Harry Ransom CenterThe University of Texas at Austin

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Spring 2003 Newsletter

An Excerpt From A Burnt-out Case (1961) by Graham Greene

Photograph

A presentation copy of "A Burnt-out Case"
inscribed by Graham Greene to Evelyn Waugh
with an additional inscription by Waugh.
Reads "For Evelyn with deep affection &
admiration from Graham." / "Mud in your
mild & magnificent eye. E.W. Epiphany 1961."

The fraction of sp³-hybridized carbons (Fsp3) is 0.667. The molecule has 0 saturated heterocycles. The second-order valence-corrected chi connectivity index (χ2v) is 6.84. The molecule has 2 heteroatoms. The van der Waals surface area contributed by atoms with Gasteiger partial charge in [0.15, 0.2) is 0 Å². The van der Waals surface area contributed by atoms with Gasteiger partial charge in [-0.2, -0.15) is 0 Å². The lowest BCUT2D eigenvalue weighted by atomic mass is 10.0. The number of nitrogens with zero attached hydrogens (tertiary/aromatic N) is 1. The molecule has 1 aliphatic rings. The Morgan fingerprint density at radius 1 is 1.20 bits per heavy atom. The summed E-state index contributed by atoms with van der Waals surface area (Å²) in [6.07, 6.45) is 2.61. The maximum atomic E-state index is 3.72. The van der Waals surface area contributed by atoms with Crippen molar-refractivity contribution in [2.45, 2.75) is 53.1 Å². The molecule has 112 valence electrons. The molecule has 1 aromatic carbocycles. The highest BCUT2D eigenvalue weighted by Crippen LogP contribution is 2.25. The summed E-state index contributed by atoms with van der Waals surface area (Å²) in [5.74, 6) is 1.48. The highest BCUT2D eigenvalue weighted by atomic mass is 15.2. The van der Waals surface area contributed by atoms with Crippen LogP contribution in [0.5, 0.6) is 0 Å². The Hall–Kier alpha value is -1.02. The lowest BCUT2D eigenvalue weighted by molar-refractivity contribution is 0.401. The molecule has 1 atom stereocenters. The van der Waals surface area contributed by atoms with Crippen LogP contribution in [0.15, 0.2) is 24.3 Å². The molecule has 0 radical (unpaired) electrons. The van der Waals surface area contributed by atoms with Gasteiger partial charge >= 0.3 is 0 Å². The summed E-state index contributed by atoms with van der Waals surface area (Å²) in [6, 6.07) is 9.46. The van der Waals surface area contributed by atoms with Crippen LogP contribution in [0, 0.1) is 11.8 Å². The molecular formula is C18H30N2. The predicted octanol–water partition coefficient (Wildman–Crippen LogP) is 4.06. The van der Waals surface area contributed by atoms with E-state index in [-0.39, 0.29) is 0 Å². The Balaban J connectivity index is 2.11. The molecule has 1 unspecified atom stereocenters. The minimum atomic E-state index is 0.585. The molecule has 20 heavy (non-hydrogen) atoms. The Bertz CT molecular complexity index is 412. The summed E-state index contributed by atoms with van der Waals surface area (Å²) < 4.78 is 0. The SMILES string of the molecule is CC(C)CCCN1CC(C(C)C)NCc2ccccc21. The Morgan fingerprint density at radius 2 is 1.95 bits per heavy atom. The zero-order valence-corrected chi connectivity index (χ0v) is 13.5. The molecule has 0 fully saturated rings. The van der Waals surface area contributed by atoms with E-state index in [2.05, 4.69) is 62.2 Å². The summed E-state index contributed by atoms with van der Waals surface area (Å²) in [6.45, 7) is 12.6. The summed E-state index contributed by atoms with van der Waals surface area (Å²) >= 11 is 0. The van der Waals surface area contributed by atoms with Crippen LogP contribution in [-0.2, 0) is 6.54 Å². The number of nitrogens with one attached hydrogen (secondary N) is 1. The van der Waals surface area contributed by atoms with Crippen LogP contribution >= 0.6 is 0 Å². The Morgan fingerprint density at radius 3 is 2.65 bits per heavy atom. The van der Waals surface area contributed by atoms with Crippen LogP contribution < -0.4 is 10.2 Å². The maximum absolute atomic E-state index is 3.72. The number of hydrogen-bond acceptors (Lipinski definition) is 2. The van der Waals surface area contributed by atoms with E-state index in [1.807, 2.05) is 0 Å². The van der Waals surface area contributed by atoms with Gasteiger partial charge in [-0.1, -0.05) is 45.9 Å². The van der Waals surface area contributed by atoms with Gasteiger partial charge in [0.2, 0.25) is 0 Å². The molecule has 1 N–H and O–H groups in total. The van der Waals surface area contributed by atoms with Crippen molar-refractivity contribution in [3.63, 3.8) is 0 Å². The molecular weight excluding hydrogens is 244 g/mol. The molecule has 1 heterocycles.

If no change means peace, this certainly was peace, to be found like a nut at the center of the hard shell of discomfort — the heat that engulfed them where the river narrowed to a mere hundred metres: the shower that was always hot from the ship's engine: in the evening the mosquitoes, and in the day the tsetse flies with wings raked back like tiny jet-fighters (a board above the bank at the last village had warned them in three languages: "Zone of sleeping sickness. Be careful of the tsetse flies.") The captain read his breviary with a fly-whisk in his hand, and whenever he made a kill he held up the tiny corpse for the passenger's inspection, saying "tsetse" — it was nearly the limit of their communication, for neither spoke the other's language with ease or accuracy.


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